By determining the length of your arc in feet, you can get an idea of how many bags you'll need - or (in the case of a doorway) how many bags you won't need. Here's a formula:

x/360 [d * pi]  = number of bags

where x is the degree of your sector, d=the diameter of your circle and pi = 3.14. Multiply these together. 60 lb bags? Divide by 1.5.

Example 1: You have a structure with a diameter of 10 feet and (see above) a circumference of 31.4 feet, requiring a total of 31.4 thirty-lb. bags. You know the angle of your sector is 30 degrees (x). So pi * 10 * 30 = 942. Divide this by 360 and you have 2.6 feet (the length of your arc - or, more practically, the width of your dome's door or window). Subtract 2.6 bags (the door) from 31.4 bags (the total needed) and you arrive at 28.8 bags for each course where there'll be a gap for the doorway. Do this for all your doors & windows when calculating how many bags you can subtract from the total bags you'll be needing.

 Example 2: A quarter-circle retaining wall (say, a flower bed in the corner of your yard) has a sector of 90 degrees and a radius of six feet. Your full circle would have a diameter of 12 feet; 12 * pi would give you a circumference of  37.68 feet. Divide this by four (remember, it's a quarter circle) and you have an arc of 9.42 feet. Your courses will require 9.42 (say, 9.5) end-to-end 30 lb. bags, or (for sixty-lb bags, dividing by 1.5), 6.28 bags.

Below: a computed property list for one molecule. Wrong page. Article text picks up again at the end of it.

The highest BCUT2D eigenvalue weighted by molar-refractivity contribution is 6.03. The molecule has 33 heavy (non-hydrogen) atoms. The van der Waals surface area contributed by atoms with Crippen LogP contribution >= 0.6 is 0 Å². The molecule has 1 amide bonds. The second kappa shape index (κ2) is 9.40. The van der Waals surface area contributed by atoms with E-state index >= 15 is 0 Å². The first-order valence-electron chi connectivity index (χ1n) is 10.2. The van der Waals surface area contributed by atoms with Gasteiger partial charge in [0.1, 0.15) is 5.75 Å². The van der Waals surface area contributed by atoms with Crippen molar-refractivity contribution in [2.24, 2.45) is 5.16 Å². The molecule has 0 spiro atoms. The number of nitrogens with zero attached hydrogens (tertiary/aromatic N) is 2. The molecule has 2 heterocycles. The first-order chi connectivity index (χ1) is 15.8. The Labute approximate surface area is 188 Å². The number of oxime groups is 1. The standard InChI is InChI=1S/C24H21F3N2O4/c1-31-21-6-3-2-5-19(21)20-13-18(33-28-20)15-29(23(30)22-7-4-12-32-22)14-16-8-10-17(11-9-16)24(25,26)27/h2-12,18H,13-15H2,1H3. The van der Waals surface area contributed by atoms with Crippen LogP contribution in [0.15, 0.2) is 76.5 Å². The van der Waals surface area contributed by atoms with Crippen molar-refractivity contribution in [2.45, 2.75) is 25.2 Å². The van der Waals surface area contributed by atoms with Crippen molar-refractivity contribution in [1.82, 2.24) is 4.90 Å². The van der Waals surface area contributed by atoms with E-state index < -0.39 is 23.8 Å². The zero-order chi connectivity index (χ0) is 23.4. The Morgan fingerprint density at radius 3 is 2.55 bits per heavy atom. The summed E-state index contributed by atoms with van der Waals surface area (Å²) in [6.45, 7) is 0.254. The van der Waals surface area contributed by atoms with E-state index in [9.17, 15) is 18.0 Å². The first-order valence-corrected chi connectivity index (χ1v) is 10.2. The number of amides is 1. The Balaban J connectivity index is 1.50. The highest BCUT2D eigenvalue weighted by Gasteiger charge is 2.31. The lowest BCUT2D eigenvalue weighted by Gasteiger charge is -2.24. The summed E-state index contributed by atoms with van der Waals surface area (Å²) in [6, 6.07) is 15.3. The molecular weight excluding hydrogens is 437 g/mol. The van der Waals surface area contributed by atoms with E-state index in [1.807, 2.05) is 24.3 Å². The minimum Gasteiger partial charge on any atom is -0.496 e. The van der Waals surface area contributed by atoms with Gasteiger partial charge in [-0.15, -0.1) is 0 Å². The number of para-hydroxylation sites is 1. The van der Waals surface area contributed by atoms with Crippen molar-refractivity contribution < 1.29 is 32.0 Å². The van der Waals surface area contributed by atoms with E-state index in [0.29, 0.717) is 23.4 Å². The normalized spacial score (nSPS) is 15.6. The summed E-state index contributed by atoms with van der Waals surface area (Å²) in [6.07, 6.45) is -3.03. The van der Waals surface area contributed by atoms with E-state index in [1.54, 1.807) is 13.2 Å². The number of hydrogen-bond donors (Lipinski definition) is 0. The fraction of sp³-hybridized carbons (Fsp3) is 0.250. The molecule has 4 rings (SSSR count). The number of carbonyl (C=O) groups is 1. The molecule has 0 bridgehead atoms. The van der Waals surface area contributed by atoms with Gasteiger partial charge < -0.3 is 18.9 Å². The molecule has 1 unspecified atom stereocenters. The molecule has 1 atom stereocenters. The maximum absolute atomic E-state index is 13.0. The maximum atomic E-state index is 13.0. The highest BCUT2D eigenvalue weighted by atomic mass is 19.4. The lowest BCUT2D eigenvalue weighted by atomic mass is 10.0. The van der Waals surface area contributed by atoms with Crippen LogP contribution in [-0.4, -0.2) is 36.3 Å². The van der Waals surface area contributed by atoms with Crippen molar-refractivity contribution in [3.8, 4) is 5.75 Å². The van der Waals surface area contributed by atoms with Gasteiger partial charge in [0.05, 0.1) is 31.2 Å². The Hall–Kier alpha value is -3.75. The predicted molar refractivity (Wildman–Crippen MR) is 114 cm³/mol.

Play with this. You'll get the hang of it. Or you can email us at info@nmdirtbags and we'll see if we can help.

Why include the weight?

Bag weight is included for several reasons, not the least to give you food for thought regarding the importance of preparing your foundation. Without a good foundation, differential settling and compaction of the ground can cause everything from minor to catastrophic problems with your structure. The critical importance of understanding this, of establishing a good foundation, and of maintaining a high degree of quality control as your walls rise cannot be overstated.

Gravity exerts its force straight downwards. The sheer weight of the bags pressing straight down over time can help consolidate your project's structural integrity... if your foundation is rock-solid, and if you carefully maintain vertical walls with a level and/or a plumb bob. Click here for illustration.